The Cupfire System

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On April 3, 1855 a gun maker named Rollin White patented a system for breech loading, bored-through cylinders for revolvers. A couple years later Smith & Wesson made an agreement with White to pay him $0.25 for every gun they sold using this design, and that he was responsible for any litigation regarding the defense of infringement of the patent. This jump started Smith & Wesson as a company as they became the exclusive makers of rimfire cartridges and revolvers. Eventually other cartridge and gun makers paid royalties to Smith & Wesson to use their design. This business made Horace Smith and Daniel Wesson the wealthiest men in Springfield, MA.

Not all companies wanted to pay Smith & Wesson licensing fees to make the popular style gun of the day. Some companies blatantly infringed the patent and made guns anyway, and often times were forced through litigation to pay royalties to S&W, or even surrender their company to S&W. Another popular option was to make a gun and cartridge just different enough that it would evade the patent.

Another gun making duo, Willard Ellis and John White, who also lived in Springfield did just that. They, along with backing from Henry Reynolds, Ebenezer and Amzi Plant, and Alfred Hotchkiss patented a gun and cartridge that would load from the front of the cylinder to avoid paying royalties to S&W. This has come to be known as the cupfire system.

Merwin & Bray Cupfire Revolver
.30 cupfire revolver by Merwin & Bray

They made the cupfire revolver and cartridges in three different sizes; .28, .30, and .42. Many people who know about cupfire cartridges do not know that these sizes are actually based on the base diameter and not the actual bullet caliber. The bullet caliber is actually .26, .28 and .39 respectively. All of the cartridge boxes I have seen all go by the first set of numbers so those sizes have become the popular designation.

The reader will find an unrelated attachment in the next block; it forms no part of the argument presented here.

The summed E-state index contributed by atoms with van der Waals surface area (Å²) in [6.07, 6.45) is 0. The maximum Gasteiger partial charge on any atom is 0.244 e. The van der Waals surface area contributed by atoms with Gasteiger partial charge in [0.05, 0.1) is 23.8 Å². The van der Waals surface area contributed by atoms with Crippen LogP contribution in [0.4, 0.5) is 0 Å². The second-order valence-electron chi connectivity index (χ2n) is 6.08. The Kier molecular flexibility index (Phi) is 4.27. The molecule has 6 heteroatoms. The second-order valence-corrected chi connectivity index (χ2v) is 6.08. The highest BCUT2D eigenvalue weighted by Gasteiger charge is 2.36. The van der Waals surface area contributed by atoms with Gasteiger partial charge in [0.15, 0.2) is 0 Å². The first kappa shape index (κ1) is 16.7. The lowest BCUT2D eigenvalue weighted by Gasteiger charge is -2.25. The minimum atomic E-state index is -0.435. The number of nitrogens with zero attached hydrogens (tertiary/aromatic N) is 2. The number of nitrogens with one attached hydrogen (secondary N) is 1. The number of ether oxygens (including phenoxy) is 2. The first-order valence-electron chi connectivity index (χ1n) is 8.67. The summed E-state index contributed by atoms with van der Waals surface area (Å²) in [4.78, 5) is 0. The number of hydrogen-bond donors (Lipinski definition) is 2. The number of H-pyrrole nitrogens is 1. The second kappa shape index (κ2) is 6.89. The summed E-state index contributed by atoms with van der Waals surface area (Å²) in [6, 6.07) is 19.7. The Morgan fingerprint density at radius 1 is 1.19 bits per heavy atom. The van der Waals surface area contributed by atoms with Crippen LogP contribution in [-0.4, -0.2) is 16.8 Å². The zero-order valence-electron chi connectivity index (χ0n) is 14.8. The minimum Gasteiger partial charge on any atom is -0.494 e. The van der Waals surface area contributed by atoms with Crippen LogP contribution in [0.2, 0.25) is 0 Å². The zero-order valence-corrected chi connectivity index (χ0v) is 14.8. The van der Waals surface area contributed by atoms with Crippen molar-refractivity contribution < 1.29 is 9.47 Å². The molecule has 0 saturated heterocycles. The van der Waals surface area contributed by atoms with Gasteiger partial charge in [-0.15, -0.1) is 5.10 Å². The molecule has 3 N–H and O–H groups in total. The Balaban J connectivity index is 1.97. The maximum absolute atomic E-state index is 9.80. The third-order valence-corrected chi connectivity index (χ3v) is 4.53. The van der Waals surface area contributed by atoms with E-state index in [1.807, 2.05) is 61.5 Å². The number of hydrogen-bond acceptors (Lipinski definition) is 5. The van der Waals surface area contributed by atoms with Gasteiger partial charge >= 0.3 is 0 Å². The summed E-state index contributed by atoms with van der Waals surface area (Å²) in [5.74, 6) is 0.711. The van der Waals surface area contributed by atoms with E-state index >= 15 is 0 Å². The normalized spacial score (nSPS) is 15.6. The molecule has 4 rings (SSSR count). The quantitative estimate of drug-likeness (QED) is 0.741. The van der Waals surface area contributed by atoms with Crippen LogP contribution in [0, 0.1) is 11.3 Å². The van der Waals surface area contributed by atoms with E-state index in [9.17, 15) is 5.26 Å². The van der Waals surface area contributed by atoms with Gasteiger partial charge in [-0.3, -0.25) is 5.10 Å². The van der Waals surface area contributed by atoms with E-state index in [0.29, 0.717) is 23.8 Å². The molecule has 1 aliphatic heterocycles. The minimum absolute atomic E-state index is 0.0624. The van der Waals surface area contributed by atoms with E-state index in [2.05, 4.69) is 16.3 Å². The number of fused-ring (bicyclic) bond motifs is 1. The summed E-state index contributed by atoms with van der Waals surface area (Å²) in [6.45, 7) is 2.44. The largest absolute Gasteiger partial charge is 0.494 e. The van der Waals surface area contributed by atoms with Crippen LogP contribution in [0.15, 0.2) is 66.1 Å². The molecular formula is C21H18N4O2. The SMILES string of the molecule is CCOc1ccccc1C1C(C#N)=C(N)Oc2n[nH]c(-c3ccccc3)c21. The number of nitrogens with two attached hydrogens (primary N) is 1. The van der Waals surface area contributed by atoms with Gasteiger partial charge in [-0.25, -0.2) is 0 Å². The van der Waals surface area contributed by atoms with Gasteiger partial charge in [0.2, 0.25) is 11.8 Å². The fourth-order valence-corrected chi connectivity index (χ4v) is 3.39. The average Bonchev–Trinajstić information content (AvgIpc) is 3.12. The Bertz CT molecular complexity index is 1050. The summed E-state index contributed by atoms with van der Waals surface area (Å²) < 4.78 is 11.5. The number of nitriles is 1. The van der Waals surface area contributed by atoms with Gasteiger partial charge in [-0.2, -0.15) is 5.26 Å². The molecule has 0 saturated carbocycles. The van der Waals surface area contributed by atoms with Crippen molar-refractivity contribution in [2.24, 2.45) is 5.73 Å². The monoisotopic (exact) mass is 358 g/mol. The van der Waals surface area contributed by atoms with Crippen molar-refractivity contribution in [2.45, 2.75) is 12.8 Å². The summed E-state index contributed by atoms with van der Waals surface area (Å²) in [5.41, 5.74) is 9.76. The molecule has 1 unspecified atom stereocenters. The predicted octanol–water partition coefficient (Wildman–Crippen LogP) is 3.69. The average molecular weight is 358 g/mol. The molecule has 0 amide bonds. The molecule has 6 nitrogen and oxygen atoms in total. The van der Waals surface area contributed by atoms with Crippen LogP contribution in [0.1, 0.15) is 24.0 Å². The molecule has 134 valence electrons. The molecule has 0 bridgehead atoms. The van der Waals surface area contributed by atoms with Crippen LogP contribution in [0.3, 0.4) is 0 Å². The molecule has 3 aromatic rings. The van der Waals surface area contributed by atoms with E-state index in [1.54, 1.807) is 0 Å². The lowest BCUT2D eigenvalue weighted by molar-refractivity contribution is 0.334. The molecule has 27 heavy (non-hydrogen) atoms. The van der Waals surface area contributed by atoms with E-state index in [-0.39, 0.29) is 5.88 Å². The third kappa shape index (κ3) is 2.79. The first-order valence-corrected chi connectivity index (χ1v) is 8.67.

A few manufacturers produced the cartridges, some of which are easy to identify by the headstamp they placed on the base. American Metallic Ammunition Co. placed a raised "A" for the headstamp, while Phoenix Metallic Cartridge Co. places a raised "P." I know of no others that placed a headstamp.

Selection of Cupfire Cartridges
.28 cupfire cartridge, three .30 cupfire cartridges (notice the P and A headstamps,) and a .42 cupfire cartridge.

Cupfire cartridges are loaded from the front of the cylinder. They have a flange at the top of the cartridge that rests on an indentation in the cylinder that keeps them from falling through. The base of the cartridge is still very much like a rimfire cartridge where the fulimate is in the rim of the bottom cup. The hammer hits the inside of that rim.

Cupfire Cartridges and Cylinder from Cupfire Revolver
Cylinder of a cupfire revolver along with some cartridges.

Cupfire Cartridges and Cupfire Revolver
Cylinder of a cupfire revolver along with some cartridges. Notice how the hammer comes into the base of the cartridge.

This particular revolver is a very early model Merwin & Bray revolver. It is model number 178 out of 10,000 or so. Merwin & Bray made the 2nd and 3rd model .42 Army versions, as well as .30 pocket revolver that has been shown in all of the pictures.

Model number of the Merwin & Bray revolver
Revolver's model number. It is printed on the bottom of the grip's frame.

Label from inside a Cupfire revolver box
Label from inside a Merwin & Bray Cupfire revolver box.

These guns are known to have been used in the US Civil War, though there are no official Army procurements. Soldiers would often bring their own sidearm since many were only issued a rifle.

References and Further Research:

Thomas, Dean. Round Ball to Rimfire Part Three. Gettyburg, PA: Thomas Publications, 2003.

Jinks, Roy G., Krein Sandra C.. Smith & Wesson. Charleston, SC: Arcadia Publishing, 2006.



Article last updated: October 5, 2010 11:30 PM



Author: Aaron Newcomer

 

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